The Department for Transport wants five separate requests for judicial review to be heard together in the High Court in October
The government is seeking to have five separate legal challenges to its plans for a £32bn high speed rail line to Birmingham bundled together and heard in the High Court in October, Building has learnt.
The move comes as the Department for Transport (DfT) confirmed it would purchase a key regeneration site near Euston station in a bid to house some of the 500 residents of a nearby estate who will lose their homes to High Speed 2 (HS2), which was approved by the government in January.
Five separate requests for judicial reviews have been lodged by organisations opposed to the line and the Department for Transport has confirmed that it has now responded to the applications and is seeking to have them all heard together in the High Court in October.
One of the judicial review requests has come from 51M, a group of 18 largely rural councils, which oppose the project on five grounds which, they claim, meant the decision to approve the project was flawed, leading to “major and serious errors of law”.
The 51M application cites a “fundamentally flawed” consultation on the route of the scheme; failure to provide a sound economic case; as well as what it said was an “irrational” decision to ignore the concerns of Transport for London that the Euston underground station at the HS2 terminus would not cope with expected passenger flows.
This group also includes the London Borough of Camden, which has cross-party support for an action that is largely focused on the impact the project will have on residents around Euston station and the wider borough.
Two separate challenges have also be launched by a campaign group called HS2 Alliance, which comprises over 70 local interest groups, with one application arguing that the government failed to honour its environmental obligations, under European law, and the other focusing on the lack of proper consultation and the failure to properly consider alternative routes.
A further legal challenge has been lodged by Heathrow Hub Ltd, a company established to develop proposals for a transport interchange connecting HS2 with Heathrow, Crossrail, the M25 and Eurostar. The company is challenging the decision on the proposed route and is seeking support for an alternative route, which includes diverting the line via Heathrow.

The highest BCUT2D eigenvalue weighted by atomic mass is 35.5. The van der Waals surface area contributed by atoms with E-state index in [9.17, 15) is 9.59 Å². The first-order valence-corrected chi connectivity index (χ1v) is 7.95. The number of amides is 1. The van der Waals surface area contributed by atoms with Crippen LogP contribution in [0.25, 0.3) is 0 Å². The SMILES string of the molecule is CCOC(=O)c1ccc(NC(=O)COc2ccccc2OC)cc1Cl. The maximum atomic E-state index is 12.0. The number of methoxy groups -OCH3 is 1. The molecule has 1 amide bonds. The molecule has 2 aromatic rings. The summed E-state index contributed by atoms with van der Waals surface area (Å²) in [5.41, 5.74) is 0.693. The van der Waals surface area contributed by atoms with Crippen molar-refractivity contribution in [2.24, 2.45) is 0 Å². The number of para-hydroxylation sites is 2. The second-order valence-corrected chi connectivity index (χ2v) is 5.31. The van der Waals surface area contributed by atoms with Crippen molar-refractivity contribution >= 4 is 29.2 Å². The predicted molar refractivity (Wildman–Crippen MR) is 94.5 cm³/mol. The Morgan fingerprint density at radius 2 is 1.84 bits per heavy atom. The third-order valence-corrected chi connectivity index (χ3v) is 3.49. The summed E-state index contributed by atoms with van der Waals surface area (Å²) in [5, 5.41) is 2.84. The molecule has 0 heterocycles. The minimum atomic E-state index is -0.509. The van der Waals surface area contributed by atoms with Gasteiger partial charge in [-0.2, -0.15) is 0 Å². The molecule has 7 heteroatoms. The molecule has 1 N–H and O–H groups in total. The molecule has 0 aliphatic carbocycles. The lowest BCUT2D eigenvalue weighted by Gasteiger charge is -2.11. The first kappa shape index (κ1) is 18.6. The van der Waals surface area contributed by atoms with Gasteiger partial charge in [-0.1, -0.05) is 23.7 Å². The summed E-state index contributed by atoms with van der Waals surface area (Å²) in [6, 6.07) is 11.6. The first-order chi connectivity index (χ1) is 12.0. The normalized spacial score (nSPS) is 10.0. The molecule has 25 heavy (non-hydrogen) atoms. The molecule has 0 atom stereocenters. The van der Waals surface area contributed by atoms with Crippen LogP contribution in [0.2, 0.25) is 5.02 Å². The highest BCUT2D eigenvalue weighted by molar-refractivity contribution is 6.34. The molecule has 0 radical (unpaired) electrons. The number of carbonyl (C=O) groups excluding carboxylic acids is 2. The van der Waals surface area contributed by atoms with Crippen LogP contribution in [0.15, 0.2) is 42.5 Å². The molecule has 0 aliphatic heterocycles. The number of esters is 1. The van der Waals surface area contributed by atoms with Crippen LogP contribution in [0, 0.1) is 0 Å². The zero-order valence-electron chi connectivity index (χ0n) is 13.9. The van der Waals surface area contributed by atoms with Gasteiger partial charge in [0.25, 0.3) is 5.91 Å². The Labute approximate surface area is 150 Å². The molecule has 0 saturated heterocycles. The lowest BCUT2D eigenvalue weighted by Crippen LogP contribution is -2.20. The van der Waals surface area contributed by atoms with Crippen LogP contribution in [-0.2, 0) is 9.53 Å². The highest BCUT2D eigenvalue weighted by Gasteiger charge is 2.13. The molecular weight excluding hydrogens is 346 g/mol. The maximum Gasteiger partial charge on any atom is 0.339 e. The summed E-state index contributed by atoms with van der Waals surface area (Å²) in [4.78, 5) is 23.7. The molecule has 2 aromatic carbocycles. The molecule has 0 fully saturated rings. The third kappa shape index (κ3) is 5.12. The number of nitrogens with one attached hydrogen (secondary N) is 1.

A further legal challenge has been launched by Aylesbury Park Golf Club, part of which will be lost to the proposed line.
If the High Court gives the green light to the judicial reviews, the cases could considerably delay the £32bn project and lead to significant changes to the plans.
Camden councillor Sarah Hayward (Labour) said the action was aimed at “either stopping HS2 or getting the government to take our concerns seriously and mitigate the impact of the project”.
But Cllr Hayward welcomed a move by DfT to purchase the site of the National Temperance Hospital in Euston, which she said could provide homes for around 150 of the households that will lose their homes as a result of the HS2 plan.
She said this was a “stunning victory” for the council’s campaign. “They have also accepted the principles of ensuring the people whose homes will be bulldozed should be able to live locally and that they should be able to move straight in to new homes,” she added.
A Department for Transport spokesman said: “The line of the route between London and the West Midlands has been continually improved to mitigate the impact on those living near it and the environment.
“We believe we have struck the right balance between the reasonable concerns of people living on or near the line, who will be offered a package of compensation measures, the environment and the need to keep Britain moving.”
“We recognise absolutely the impact that HS2 will have on communities in Euston. That is why we are committed to working closely with Camden council to replace any lost housing and why we have acted quickly to secure the derelict National Temperance Hospital site.
“We believe this purchase will provide flexibility as we move forward with our plans for Euston station and the surrounding area.”